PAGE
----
California Poised to Block Police from Helping DHS Detain Immigrants—Sometimes

Tue, 19 Sep 2017 11:45:00 -0400

Taking the reverse route of Texas, California lawmakers have passed a law restricting the ability of state and local police to cooperate with federal immigration officials. The bill, SB 54, has been watered down since it was first introduced. This was at the insistence of Democratic Gov. Jerry Brown, who wanted to make sure police and jailers can still help the feds deport people convicted of serious crimes. The law allows police to cooperate with federal information and detention requests only when an arrested illegal immigrant has been convicted of certain crimes within a given time range. The crimes range from rape and murder to stalking, hate crimes, drug trafficking, and elder abuse; the time range is either five or 15 years, depending on the details of the offense. (To read the full list, go here.) One change made to the bill, the Los Angeles Times notes, is that California prisons will still be allowed to let federal Immigration and Customs Enforcement (ICE) officials in to interview immigrants. That's one of the demands Attorney General Jeff Sessions has made for municipalities that want to keep receiving federal crime-fighting grants. SB 54 also calls on the state to develop mechanisms to minimize federal access to database information held by state and local agencies (and private vendors), if the info will be used for immigration enforcement. Though SB 54 goes through great pains to make it clear that police and jails can cooperate with ICE when dealing with an illegal immigrant with a criminal record, that has not reduced the Justice Department's criticisms of the legislation. A department spokesperson has declared the bill will "return criminal aliens back onto our streets." But right now the department has a bigger problem. Late Friday a federal judge put a block on enforcement of new Justice Department rules aimed at forcing sanctuary cities to help the feds deport illegal immigrants. The Justice Department has been trying to tie immigration enforcement to access to federal crime-fighting grants. In July it announced that in order to get access to a specific grants program, cities and counties had to permit Department of Homeland Security (DHS) officials into any detention facility to determine the immigration status of anybody being held there. In addition, local jails had to inform DHS 48 hours before releasing somebody in their custody if they had received a detainer order (a request from DHS to hold a deportable immigrant until a federal official can take the prisoner into custody). Chicago sued to block the implementation of these rules, and a U.S. district judge concluded the city is likely to win. So he has implemented a nationwide injunction stopping the feds from enforcing the rules. This doesn't mean Chicago has won yet; the rules are merely suspended for now as the case works through the courts. The new rules the Justice Department is attempting to implement do have some constitutional problems. The conditions Sessions is attempting to implement are not authorized by the text of the law, and so the executive branch is arguably bypassing Congress' power to set the terms for the grants. Furthermore, Chicago has argued that it's unconstitutional to require the city to hold people for 48 hours (or more) for the purpose of handing them over to immigration officials. To read more about Chicago's suit, go here.[...]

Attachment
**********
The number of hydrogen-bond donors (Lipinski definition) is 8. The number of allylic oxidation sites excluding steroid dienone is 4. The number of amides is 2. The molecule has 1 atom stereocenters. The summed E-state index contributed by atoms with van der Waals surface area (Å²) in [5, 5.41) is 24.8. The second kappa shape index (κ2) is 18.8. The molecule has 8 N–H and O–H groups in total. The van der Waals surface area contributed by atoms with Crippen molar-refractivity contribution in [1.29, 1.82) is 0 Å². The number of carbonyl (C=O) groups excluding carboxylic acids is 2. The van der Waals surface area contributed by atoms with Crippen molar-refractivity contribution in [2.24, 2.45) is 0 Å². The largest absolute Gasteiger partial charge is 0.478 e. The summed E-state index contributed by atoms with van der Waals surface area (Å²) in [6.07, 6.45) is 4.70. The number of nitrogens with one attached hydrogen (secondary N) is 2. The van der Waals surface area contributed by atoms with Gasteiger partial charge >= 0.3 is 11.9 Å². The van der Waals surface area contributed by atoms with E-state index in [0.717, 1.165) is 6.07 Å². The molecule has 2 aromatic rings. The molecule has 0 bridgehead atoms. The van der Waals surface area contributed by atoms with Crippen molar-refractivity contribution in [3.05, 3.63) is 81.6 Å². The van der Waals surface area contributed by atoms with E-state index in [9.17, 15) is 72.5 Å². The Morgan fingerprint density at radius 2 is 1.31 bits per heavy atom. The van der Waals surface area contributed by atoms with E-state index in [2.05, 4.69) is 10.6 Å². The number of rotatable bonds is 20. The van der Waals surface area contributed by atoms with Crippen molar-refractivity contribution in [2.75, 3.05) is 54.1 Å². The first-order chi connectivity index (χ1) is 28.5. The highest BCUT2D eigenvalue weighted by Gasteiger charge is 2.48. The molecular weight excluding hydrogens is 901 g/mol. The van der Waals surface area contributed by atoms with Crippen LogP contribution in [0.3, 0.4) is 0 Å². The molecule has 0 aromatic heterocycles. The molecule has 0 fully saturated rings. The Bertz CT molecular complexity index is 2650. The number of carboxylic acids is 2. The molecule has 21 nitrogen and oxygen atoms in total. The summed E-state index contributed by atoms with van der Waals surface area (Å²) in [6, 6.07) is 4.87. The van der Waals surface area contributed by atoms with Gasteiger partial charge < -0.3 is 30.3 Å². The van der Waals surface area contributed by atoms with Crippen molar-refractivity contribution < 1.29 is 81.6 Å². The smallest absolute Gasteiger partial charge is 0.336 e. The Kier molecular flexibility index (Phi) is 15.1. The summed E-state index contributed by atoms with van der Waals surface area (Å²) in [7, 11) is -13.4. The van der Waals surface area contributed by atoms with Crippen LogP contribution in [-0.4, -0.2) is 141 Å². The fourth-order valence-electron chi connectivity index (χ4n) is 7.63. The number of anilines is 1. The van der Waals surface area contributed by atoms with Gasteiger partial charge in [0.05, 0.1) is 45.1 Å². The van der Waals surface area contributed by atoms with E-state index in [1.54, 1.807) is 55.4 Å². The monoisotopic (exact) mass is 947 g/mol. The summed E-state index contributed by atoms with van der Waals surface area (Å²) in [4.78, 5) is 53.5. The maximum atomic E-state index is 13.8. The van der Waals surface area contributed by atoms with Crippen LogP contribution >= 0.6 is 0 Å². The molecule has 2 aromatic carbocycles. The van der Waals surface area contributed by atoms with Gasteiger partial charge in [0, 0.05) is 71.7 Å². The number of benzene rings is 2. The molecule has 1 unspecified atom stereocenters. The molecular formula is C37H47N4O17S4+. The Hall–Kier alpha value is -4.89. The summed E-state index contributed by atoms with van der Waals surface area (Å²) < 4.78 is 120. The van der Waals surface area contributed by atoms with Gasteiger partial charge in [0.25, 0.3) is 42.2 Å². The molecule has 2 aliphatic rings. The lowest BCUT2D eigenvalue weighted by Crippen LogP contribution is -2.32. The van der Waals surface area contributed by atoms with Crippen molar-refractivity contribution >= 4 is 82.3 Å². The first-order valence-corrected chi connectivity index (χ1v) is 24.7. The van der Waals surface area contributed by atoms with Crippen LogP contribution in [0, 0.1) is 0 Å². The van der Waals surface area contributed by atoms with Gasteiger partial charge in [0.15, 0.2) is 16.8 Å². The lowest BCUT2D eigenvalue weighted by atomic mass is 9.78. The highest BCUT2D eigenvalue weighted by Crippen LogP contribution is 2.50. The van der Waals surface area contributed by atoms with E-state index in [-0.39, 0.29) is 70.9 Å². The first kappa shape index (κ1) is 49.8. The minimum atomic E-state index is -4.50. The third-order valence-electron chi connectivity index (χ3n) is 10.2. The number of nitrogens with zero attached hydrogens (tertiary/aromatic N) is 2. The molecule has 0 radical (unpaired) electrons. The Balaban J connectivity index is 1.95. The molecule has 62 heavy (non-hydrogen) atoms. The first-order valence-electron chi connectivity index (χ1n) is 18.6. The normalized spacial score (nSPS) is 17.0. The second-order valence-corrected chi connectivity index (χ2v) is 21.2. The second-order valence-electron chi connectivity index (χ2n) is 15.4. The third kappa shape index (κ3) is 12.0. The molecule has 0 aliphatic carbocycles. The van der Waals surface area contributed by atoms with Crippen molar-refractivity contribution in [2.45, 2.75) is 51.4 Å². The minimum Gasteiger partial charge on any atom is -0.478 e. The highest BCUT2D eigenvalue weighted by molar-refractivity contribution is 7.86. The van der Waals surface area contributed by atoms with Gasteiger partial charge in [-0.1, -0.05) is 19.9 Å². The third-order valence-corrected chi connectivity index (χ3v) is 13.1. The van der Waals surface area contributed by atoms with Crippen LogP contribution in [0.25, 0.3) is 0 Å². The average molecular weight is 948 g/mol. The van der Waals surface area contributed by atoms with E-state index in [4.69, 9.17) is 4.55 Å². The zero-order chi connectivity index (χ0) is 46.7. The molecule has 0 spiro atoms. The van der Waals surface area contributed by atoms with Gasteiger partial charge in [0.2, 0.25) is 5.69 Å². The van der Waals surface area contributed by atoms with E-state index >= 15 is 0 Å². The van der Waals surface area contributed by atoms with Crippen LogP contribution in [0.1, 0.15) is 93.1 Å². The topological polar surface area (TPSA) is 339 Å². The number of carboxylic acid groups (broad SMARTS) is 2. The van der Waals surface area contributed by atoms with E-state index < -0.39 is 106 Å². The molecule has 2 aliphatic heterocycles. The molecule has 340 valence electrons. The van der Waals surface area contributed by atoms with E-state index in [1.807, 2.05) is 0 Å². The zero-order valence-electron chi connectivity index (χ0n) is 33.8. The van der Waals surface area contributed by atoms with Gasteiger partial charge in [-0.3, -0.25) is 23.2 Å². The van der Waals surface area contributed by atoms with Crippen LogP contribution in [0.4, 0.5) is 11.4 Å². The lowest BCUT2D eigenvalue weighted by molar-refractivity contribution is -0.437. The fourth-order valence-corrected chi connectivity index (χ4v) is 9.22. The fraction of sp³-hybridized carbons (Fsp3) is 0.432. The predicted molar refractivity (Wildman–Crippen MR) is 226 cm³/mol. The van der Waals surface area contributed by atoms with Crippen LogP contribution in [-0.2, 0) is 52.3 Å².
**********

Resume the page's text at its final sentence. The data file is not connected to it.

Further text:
Dave Weigel on the Democrats’ Bernienomics, Trump’s DACA Switcheroo, and Hillary’s Surprising Book

Sat, 16 Sep 2017 09:17:00 -0400

(image) Longtime commenters around these parts know David "Dave" Weigel as the ex-Reasoner they love to roast most. Most others recognize him as the shrewd coverer of national politics for the Washington Post, where lately he's been writing a lot about the increasingly successful attempts by Bernie Sanders to make universal health care a mainstream Democratic Party position.